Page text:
A couple of good websites to check out the market include Hemnet and booli. They don’t appear to have an English version, but you should be able to translate the pages using Google Translate. Not an ideal solution, maybe, but both come highly recommended, and are worth the effort to get an idea of selection and price in your area.


Education in Sweden is highly valued and heavily subsidized by the government. Students attend compulsory education until age 16, at which point nearly 90% of students continue with an additional three years of upper secondary school programs. A free lunch is provided to each student at school, regardless of whether it’s a public or private institution. In fact, Sweden provides the same amount of public funding to all schools in the country. For-profit schools receive the same as public ones. There are many international schools with an English curriculum to choose from, including Stockholm International School.


About 15% of Sweden falls within the Arctic Circle, so you know that winters are kind of a big deal there. The south is primarily agricultural, with increasing forest as you move north. In fact, about 65% of the country is covered by forests. Surprisingly, Sweden has a moderate temperate climate, despite its reputation as a (year round?) winter wonderland. There are four distinct seasons, and the temperatures are relatively mild in each. In fact, the winters are warmer than parts of Russia, Canada, and the US at similar latitudes. The north and south of the country experience slightly different seasons, though. The south has warm summers (averaging 20-25’C) and cold winters (-5-2’C), while the north has shorter, cooler summers and longer, colder, snowier winters. The country also tends to be drier than expected, receiving roughly 20-30 inches of precipitation each year (which means that some areas are - gasp! - snowless even in winter).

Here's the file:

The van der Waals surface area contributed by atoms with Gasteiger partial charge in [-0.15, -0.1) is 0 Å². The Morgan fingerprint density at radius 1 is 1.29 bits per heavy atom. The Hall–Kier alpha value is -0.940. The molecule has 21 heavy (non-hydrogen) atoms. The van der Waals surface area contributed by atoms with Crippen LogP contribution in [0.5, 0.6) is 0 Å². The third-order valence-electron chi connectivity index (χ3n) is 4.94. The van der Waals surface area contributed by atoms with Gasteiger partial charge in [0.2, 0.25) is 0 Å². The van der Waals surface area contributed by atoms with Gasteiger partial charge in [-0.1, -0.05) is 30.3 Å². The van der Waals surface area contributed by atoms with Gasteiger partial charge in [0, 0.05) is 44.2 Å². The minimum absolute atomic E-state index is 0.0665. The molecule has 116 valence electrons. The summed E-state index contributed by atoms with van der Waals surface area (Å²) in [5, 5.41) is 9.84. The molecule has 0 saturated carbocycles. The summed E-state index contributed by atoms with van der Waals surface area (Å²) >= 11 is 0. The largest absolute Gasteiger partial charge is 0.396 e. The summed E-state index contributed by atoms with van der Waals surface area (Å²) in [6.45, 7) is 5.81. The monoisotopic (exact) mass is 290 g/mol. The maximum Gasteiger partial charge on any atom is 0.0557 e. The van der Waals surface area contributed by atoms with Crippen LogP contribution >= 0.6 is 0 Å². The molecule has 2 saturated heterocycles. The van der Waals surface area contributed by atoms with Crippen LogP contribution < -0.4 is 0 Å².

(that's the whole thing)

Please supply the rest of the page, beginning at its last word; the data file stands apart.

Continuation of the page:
In addition to the expected Christian holidays, Sweden also celebrates a number of older ones, including Midsummer (summer solstice), Walpurgis Night, Saint Lucia, and National Day of Sweden (June 6). There is a successful Swedish film industry, giving rise to Hollywood stars such as Greta Garbo and Ingrid Bergman. Both football and ice hockey are national obsessions, with multiple professional and amateur teams scattered throughout the country. You’ll have ample opportunity to watch or play either one. Stockholm has a thriving music scene. Travel to the far north in winter to experience ice hotels, dog sledding, the never-setting sun, ice fishing, the Northern Lights, and snowmobiling. The south offers beautiful coastlines dotted with islands and fjords. The Foteviken Viking Reserve is an amazing reconstruction of a Viking village. Get out and enjoy the absolutely stunning natural beauty that Sweden has to offer. Or explore its cities, lakes, waterways, and castles. Travel to nearby Finland, Norway, and Denmark, or further afield into the rest of Europe. You’ll be spoiled for choice before you’re bored.

Useful Links

The Official Site of Sweden


Lonely Planet - Sweden

job search
job search

The Government of Sweden

Sweden has a reputation as a great place to visit, live, and work. Its social welfare programs ensure that everyone is well provided for and taken care of. Laws are in place to protect everyone, from tenants to employees, and everyone in between. It is a beautiful place, with large tracts of unspoiled nature, and mesmerizing seasons, people, and culture. Sweden’s place at or near the top of, well, almost every list out there (education, healthcare, quality of life, natural beauty, happiness, economy…) is well deserved.